Wednesday, February 21, 2018 - 5:30pm

Jaffe Building, Room B-17

"From Sasanid to Abbasid, in Bilad al-Sham, 610-750 CE"

Two significant yet apparently unrelated events, separated by some 150 years, frame one of the most dynamic periods in the history of Syria-Palestine (Bilad al-Sham). These were the lightening-speed Sasanid occupation 613/14 CE and, in the 740s CE, the widespread adoption of Iranian-inspired architectural and decorative styles on a monumental scale by the Umayyads. Using the approach of ‘a continuity of change’, my purpose is to use these bookends as anchor points in a study of social and economic developments in Bilad al-Sham as seen through the lens of material culture, utilizing early archaeological work from the interwar period as well as many recent discoveries. Taken together, the old and new data call for a fresh interpretation of cultural, religious, and economic developments in the seventh and eighth centuries that include architecture and technology from the Iranian realm. The presentation will highlight contemporary research emanating from projects working on urban and rural landscapes, iconography and representation, and the flourishing field of numismatic studies.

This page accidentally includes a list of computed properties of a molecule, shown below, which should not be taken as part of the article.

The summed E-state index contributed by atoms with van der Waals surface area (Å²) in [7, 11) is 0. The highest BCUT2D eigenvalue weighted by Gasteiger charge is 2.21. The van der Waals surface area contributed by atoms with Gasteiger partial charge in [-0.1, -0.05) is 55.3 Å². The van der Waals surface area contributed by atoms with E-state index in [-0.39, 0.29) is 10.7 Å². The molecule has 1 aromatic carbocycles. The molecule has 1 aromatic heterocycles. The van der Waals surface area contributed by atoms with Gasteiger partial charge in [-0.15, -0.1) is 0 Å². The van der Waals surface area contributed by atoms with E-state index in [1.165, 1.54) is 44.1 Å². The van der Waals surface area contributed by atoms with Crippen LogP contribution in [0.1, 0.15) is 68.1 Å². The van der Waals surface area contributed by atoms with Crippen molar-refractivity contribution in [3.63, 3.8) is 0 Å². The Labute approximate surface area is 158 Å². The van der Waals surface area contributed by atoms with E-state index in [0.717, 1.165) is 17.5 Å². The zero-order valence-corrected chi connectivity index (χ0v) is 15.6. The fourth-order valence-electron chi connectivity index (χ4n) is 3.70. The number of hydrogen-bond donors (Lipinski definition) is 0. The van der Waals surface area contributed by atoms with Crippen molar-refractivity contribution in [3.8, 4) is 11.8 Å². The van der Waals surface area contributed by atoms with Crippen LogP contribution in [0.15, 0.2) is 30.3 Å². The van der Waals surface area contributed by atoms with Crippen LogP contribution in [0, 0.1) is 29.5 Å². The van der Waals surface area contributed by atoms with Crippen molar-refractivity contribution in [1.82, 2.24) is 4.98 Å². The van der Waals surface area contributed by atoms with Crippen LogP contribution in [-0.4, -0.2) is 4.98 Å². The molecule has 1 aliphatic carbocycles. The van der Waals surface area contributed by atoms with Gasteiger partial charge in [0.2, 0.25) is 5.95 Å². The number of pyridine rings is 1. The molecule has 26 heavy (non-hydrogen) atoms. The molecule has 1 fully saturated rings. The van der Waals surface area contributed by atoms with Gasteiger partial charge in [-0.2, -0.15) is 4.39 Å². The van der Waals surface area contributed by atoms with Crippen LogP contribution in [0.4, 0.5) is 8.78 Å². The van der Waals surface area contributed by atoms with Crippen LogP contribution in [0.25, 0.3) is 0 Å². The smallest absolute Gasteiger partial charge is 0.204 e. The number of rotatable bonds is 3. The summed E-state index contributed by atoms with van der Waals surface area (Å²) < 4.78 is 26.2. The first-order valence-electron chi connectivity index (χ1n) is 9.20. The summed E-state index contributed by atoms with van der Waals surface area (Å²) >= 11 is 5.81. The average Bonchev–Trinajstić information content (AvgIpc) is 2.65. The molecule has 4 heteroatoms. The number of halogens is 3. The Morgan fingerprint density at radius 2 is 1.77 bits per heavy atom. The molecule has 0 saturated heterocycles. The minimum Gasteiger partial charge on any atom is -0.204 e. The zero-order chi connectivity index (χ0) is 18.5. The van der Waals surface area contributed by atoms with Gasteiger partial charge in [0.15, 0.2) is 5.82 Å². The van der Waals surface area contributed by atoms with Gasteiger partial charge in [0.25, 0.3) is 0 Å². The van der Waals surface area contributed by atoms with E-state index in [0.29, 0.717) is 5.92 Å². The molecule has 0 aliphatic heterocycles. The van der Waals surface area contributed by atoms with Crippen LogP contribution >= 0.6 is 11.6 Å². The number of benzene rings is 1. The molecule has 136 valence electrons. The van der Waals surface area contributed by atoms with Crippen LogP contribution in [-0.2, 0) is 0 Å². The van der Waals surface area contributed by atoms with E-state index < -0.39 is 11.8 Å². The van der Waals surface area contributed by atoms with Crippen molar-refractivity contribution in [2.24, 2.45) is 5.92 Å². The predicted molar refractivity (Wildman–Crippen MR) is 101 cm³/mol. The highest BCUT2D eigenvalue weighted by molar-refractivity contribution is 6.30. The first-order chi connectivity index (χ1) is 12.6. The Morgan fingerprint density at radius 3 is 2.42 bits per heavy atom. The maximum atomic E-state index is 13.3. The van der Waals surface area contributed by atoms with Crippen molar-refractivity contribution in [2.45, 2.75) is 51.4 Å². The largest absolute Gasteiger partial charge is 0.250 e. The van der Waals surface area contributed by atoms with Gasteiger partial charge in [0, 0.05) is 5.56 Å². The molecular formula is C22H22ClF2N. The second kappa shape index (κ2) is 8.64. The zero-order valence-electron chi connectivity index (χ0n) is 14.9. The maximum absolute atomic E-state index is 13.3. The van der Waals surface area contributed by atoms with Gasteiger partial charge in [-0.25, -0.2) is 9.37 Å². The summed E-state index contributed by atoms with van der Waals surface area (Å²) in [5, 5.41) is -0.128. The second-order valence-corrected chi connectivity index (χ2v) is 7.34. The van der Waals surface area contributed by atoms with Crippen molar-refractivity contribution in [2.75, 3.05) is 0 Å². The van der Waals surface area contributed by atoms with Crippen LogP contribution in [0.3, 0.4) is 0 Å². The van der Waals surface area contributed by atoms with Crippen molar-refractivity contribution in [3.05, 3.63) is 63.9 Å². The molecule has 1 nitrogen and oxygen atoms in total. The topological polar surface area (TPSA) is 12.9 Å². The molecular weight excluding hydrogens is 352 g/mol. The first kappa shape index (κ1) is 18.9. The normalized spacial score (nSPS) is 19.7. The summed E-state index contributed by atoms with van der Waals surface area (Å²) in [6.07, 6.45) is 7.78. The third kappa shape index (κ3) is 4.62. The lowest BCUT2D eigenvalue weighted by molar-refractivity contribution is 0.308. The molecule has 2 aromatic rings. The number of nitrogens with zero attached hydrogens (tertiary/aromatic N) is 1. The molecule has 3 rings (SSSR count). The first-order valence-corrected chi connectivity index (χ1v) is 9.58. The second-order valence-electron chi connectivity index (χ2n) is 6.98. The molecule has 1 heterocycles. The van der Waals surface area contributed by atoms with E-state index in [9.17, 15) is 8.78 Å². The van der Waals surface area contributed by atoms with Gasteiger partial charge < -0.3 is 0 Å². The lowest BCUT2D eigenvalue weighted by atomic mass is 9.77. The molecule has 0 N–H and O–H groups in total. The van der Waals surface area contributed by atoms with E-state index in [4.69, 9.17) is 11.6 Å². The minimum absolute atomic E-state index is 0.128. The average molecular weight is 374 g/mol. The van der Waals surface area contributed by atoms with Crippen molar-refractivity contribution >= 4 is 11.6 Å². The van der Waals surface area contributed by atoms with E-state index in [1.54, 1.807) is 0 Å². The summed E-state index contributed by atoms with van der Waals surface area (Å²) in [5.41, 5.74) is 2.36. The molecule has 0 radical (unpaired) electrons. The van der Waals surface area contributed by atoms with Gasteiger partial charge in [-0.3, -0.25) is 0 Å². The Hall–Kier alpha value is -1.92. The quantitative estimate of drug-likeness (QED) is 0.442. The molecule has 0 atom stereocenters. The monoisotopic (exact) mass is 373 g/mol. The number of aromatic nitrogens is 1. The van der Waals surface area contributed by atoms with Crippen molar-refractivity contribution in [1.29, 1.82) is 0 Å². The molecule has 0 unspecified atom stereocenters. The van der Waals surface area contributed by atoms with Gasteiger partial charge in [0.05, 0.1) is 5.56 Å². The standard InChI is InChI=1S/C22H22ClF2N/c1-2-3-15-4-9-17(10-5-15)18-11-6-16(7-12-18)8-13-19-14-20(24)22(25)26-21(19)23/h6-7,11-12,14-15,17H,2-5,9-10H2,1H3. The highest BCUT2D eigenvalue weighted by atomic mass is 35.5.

Alan Walmsley is an archaeologist of late antiquity and early Islam with four decades of field experience in the Middle East. He has directed four major field projects, most notably at Jarash (1982-83, 2002-2013) and Pella/Fihl (1979-82, 1985-93) in Jordan. Currently Honorary Professor at Macquarie University, Alan Walmsley has over 100 publications to his name and is currently working on two further books, the most important of which is detailed a social and economic history of Syria-Palestine, c. 400–900 CE.

This event is sponsored by The Department of Near Eastern Languages and Civilizations (NELC), and the History of Art Department (ARTH) at the University of Pennsylvania.